10 July, 2010 at 7:52 pm

JairFascinating stuff. I didn’t realize that groups were so closely connected with certain graphs. Thanks for posting this.

10 July, 2010 at 9:36 pm

alexI like the commonsense explanation of normal groups that comes out of this presentation. By contrast, the usual definition ( g n g^{-1} \in G) is unintuitive despite its simplicity.

11 July, 2010 at 5:04 am

John ArmstrongSo a Cayley graph is not associated with a group, but with a presented group. It’d be nice to have something that only depended on the group itself, and not the presentation. (And yes, I do know where this goes…)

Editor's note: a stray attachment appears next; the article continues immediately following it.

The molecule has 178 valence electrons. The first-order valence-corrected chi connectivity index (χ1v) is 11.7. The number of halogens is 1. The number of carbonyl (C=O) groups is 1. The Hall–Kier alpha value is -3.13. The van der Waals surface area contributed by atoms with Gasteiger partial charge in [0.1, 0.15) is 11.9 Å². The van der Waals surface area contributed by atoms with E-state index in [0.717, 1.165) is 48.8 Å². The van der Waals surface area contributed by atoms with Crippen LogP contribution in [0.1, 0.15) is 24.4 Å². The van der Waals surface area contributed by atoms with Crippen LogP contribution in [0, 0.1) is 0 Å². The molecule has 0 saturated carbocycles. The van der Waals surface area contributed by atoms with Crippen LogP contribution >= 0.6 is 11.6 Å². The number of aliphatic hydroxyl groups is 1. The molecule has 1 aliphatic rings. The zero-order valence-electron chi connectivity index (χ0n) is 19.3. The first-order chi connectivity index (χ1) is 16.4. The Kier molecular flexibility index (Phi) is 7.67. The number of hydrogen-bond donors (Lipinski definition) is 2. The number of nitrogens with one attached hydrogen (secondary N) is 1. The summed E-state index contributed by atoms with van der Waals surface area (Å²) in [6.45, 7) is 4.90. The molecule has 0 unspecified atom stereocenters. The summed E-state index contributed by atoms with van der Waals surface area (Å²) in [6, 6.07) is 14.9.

12 July, 2010 at 7:48 am

Terence TaoTo be utterly pedantic, a presented group is a slightly richer object than a generated group (which, in turn, is richer than a raw group); a presented group is a group with a distinguished set of generating elements and a distinguished set of generating relations, whereas a generated group only has the former and not the latter. (So there are forgetful functors from the category of presented groups to the category of generated groups to the category of groups.) Cayley graphs are more naturally associated with generated groups than with presented groups.